Refugees have become symptomatic of Africa’s horror. These are mostly people not fleeing from terror, civil war or torture, but human beings running from slow starvation and death. The United Nations estimates that 18 million Africans are fugitives in other countries, constantly on the move. These are the lucky ones. Thousands make it no further than the concentration camps in Spain’s North African enclave, are washed up on the Andalusian coastline, or fail to evade capture by sophisticated night vision binoculars, barbed wire, or gunboats.
Italian fishermen are pulling more dead bodies out of the water than sardines, while their government helpfully provides Libya with life vests and body bags. Europe has built itself a fortress, turning a deaf ear to the cries of its former ‘children’, refusing to acknowledge the past and the debt it has accumulated beyond calculation.
A graphic consequence of this deliberate autism is the current revolts in France. While Germany imported Turks to provide the cheap labour required for its industrial re-birth, and Britain integrated its post-war colonial workforce, becoming largely a multi-cultural society, France did neither – it kept its Algerians, Tunisians, Senegalese and Togolese, but, assimilation there was not.
Over five million, mostly Muslim immigrants, many second generation, continue to be marginalised, at best ignored. Paris, Lille, Lyon and Marseilles, among many other urban centres, are surrounded by ghettos created by socioeconomic forces – breeding grounds for disaffection, envy, resentment and poverty. French society and politicians have done their best to look away, gifted athletes forming the exception – they can no longer afford to do so.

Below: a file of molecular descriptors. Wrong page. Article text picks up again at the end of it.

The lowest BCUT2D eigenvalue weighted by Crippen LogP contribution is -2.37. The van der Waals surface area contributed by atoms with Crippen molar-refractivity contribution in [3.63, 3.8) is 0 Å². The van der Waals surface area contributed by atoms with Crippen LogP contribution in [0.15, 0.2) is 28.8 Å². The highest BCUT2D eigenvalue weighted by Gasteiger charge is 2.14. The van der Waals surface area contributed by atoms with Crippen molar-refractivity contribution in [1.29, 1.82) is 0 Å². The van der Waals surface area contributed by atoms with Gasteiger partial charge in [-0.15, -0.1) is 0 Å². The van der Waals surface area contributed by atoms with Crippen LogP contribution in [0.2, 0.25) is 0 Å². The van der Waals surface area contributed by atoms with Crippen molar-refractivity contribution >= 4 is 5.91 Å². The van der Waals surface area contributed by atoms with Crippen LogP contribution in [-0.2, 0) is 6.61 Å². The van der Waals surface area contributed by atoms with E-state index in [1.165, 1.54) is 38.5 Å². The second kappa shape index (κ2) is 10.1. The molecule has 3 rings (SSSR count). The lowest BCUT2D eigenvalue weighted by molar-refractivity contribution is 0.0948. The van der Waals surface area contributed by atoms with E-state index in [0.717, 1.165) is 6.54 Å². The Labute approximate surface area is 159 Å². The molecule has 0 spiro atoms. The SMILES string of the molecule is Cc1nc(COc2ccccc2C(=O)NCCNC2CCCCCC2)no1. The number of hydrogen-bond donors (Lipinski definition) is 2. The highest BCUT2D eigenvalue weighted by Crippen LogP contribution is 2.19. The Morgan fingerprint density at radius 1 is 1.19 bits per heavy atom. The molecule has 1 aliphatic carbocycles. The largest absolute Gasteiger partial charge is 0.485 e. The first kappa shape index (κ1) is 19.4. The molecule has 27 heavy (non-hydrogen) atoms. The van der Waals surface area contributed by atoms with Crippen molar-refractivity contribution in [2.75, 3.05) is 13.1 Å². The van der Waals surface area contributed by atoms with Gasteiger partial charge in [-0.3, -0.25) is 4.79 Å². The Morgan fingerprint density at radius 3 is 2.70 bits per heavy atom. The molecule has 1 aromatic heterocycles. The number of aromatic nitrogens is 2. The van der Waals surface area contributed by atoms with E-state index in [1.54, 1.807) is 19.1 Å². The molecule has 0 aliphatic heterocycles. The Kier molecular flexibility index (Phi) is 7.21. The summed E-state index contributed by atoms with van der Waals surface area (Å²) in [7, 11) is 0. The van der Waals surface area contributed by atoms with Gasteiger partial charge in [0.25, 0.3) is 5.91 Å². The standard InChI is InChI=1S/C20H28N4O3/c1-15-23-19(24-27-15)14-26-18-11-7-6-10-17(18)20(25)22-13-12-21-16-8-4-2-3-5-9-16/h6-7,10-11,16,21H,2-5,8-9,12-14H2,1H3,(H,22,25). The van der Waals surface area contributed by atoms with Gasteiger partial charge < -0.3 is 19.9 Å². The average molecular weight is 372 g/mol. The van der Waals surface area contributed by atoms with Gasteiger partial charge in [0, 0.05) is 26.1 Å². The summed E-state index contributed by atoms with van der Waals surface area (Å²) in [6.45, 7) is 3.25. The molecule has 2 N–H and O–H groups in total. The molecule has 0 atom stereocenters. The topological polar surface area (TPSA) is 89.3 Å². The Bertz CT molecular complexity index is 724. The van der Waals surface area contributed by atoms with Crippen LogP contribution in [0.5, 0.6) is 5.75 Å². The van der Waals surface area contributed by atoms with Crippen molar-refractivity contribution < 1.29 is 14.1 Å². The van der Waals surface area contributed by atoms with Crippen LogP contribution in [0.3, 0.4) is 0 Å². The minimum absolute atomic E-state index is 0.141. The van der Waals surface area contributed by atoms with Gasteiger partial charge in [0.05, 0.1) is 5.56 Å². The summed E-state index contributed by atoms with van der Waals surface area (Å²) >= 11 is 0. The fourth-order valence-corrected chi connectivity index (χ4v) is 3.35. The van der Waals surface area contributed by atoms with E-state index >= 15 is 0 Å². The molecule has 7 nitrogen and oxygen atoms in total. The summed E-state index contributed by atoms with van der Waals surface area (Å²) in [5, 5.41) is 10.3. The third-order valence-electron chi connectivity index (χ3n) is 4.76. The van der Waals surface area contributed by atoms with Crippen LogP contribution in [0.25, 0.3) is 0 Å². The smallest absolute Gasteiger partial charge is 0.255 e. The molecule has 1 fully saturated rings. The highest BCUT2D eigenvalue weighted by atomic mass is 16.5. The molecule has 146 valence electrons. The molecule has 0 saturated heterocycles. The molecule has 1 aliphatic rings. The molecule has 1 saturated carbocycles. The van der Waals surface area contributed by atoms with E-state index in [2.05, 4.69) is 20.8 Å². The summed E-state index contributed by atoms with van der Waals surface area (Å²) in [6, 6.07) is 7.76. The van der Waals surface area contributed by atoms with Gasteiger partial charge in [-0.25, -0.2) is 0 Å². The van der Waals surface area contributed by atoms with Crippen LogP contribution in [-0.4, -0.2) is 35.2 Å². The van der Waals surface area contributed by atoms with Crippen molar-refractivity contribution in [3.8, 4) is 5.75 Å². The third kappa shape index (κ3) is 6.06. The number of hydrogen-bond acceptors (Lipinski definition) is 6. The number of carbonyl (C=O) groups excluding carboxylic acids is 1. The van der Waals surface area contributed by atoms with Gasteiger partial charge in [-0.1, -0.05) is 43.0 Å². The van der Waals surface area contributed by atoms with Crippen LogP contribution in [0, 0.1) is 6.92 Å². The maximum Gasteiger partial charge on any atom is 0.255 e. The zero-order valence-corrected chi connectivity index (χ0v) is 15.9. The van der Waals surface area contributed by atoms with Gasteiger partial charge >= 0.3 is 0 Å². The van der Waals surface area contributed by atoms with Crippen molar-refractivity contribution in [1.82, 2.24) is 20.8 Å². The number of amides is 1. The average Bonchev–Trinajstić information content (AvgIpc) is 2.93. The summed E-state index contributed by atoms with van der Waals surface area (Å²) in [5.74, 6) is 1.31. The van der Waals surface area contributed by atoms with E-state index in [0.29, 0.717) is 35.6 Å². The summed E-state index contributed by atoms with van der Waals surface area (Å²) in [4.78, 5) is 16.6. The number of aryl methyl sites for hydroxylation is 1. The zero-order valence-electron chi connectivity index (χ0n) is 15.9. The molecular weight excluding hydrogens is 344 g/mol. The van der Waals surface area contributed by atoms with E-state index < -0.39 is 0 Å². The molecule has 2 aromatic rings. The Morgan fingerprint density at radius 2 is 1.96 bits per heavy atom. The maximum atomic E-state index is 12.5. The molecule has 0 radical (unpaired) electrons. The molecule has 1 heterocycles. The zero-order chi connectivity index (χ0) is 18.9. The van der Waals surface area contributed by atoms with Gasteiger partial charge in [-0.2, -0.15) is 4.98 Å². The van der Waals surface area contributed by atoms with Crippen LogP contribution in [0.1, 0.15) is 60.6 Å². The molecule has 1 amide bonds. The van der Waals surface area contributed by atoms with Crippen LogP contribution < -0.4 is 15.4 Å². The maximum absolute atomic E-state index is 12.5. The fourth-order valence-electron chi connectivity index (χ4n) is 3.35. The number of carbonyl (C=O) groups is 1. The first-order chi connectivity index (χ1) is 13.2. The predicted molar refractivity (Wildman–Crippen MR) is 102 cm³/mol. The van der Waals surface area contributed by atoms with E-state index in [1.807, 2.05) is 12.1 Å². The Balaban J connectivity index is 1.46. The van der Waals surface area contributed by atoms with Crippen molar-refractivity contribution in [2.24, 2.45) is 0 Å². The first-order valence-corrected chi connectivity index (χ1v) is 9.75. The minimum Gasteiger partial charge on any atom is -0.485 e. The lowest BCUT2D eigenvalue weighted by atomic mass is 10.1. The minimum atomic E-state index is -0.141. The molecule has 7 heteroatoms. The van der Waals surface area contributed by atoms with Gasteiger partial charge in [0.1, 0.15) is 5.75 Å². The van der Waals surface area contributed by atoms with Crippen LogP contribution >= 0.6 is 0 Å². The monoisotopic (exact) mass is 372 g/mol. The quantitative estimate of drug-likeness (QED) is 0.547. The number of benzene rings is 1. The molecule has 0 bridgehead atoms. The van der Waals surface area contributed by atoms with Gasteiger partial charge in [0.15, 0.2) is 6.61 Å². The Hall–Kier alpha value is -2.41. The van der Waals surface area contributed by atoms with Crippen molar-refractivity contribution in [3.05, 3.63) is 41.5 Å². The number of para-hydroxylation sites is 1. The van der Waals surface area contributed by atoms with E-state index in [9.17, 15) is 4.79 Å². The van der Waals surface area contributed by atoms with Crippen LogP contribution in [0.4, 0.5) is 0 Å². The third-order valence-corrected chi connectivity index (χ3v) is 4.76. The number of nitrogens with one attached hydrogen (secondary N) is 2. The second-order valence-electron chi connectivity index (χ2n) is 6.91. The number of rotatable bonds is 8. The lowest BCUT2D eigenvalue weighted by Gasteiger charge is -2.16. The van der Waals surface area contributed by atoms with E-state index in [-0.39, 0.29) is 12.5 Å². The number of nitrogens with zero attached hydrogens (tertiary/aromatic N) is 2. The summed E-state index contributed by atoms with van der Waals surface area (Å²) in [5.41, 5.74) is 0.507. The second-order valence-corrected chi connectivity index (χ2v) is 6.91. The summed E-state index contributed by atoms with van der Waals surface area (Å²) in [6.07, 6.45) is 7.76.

As the western world cannot continue to ignore its former colonies, paying nothing but lip service to the plight of the continent upon which its present elevated status was based, in Paris, only cars are burning. The Minister of the Interior, Nicolas Sarkozy, has called for the “scum” who perpetrated the uprising to be “cleaned away with a power-hose”. Ethnic cleansing is and never has been an option. Unless there is a radical and dramatic change in attitude and policy soon, seeing the beginning of an age of reparations and globalisation, the whole world will go up in flames.
What is happening around us, away from our short-term secure lives, has nothing to do with Darwin’s theory of the survival of the fittest. It is a form of Nazi-ism in Saville Row suits, based on greed, cloaked in meaningless political rhetoric. The time has come for our global society and its leaders to take a collective, long-term view and assume the responsibility of the past as well as the future.